Thankfully, it is addressed in more detail on FeelTheBern.org – a Website not officially affiliated with Sanders but created by volunteers to spread his policy positions.

 

After giving a fairly good explanation of the problems with high stakes testing, it references this quote from Sanders:

 

“I voted against No Child Left Behind in 2001, and continue to oppose the bill’s reliance on high-stakes standardized testing to direct draconian interventions. In my view, No Child Left Behind ignores several important factors in a student’s academic performance, specifically the impact of poverty, access to adequate health care, mental health, nutrition, and a wide variety of supports that children in poverty should have access to. By placing so much emphasis on standardized testing, No Child Left Behind ignores many of the skills and qualities that are vitally important in our 21st century economy, like problem solving, critical thinking, and teamwork, in favor of test preparation that provides no benefit to students after they leave school.”

 

The site suggests that Bernie supports more flexibility in how we determine academic success. It references Sanders 2015 vote for the Every Child Achieves Act which allows for states to create their own accountability systems to assess student performance.

 

However, the full impact of this bill has not been as far reaching as advocates claimed it would be. In retrospect, it seems to represent a missed opportunity to curtail high stakes testing more than a workaround of its faults.

 

In addition, the site notes the problems with Common Core and while citing Sanders reticence with certain aspects of the project admits that he voted in early 2015 against an anti-Common Core amendment thereby indicating opposition to its repeal.

 

I’ll admit this is disappointing. And perplexing in light of the rest of his education platform.

 

It’s like watching a vegan buy all of his veggies at Whole Foods and then start crunching on a slice of bacon, or like a gay rights activist who takes a lunch break at Chick-fil-a.

 

My guess is that Sanders hasn’t quite got up to speed on the issue of standardized testing yet. However, I can’t imagine him supporting it because, frankly, it doesn’t fit in with his platform at all.

 

One wonders what the purpose of high stakes testing could possibly be in a world where all of his other education goals were fulfilled.

 

If it were up to me, I’d scrap high stakes testing as a waste of education spending that did next to nothing to show how students or schools were doing. Real accountability would come from looking at the resources actually provided to schools and what schools did with them. It would result from observing teachers and principals to see what education they actually provided – not some second hand guessing game based on the whims of corporations making money on the tests, the grading of the tests and the subsequent remediation materials when students failed.

 

For me, the omission of high stakes testing from Sanders platform is acceptable only because of the degree of detail he has already provided in nearly every other aspect. There are few areas of uncertainty here. Unlike any other candidate, we know pretty well where Sanders is going.

 

It is way more likely that advocates could get Sanders to take a more progressive and substantial policy stand on this issue than that he would suddenly become a standardized testing champion while opposing everything else in the school privatization handbook.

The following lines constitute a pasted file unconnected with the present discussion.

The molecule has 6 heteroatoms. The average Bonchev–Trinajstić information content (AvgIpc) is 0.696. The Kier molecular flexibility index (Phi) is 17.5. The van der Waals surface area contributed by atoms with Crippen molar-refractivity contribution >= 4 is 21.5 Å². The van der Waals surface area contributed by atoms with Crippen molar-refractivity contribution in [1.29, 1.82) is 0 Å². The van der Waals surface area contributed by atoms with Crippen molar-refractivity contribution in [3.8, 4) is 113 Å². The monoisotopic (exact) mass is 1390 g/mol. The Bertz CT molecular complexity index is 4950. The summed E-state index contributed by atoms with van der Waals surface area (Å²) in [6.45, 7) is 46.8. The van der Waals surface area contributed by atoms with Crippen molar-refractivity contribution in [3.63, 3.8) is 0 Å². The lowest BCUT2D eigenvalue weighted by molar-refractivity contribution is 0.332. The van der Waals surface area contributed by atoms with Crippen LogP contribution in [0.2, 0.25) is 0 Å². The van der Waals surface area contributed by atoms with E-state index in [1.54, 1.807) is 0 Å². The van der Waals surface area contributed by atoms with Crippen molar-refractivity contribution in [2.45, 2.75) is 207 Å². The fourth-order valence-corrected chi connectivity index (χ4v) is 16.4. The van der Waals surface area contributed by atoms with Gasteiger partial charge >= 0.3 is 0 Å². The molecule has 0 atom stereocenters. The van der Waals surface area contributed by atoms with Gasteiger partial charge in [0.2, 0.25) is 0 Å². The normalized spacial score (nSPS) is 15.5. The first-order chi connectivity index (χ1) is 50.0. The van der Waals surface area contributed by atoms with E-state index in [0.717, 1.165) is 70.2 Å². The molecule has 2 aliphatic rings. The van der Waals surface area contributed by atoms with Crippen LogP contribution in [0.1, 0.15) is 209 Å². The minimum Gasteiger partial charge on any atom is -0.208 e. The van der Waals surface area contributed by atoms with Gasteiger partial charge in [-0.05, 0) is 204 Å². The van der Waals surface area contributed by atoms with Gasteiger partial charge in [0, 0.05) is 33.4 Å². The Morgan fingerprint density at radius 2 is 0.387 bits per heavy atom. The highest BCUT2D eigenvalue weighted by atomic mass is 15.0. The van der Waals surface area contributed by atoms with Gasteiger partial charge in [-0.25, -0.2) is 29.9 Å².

Conclusion

 

So there it is.

 

Bernie Sanders has put forth the most progressive education plan in more than half a century.

 

It’s not perfect, but it’s orders of magnitude better than the plans of even his closest rival.

 

This isn’t to say that other candidates might not improve their education projects before the primary election. I hope that happens. Sanders has a knack for moving the conversation further left.

 

However, he is so far ahead, I seriously doubt that anyone else will be able to catch him here.

 

Who knows what the future will bring, but education advocates have a clear first choice in this race – Bernie Sanders.

 

He is the only one offering us a real future we can believe in.

 


 

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10 thoughts on “Top 10 Reasons Bernie Sanders’ Education Policies Are Light Years Ahead of Everyone Else’s

  1. Now the question is, will NEA back him, or will they go jail them for their full sentence Biden? Honestly, if NEA doesn’t back the candidate who puts out the best education policy and labor policy, the two things they are to represent, I may not pay my national dues.

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    • I hear you, Joe. I fear the same thing. But maybe they’ve learned their lesson from 2016, too. It’s at least encouraging that they haven’t prematurely backed someone already. Fingers crossed.

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  2. Will Bernie appoint a Secretary of Education who will lead us in rethinking schools away from the 19th century industrial assembly-line model we have been living for more than a century?

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    • Good question, Mwyneken. I have more faith in him in this regard than any other candidate. But it would probably depend on who he trusts to advise him in these matters and which of us offer him the best advice. His campaign has already been in touch with people like Education Historian Diane Ravitch. That’s a really good sign.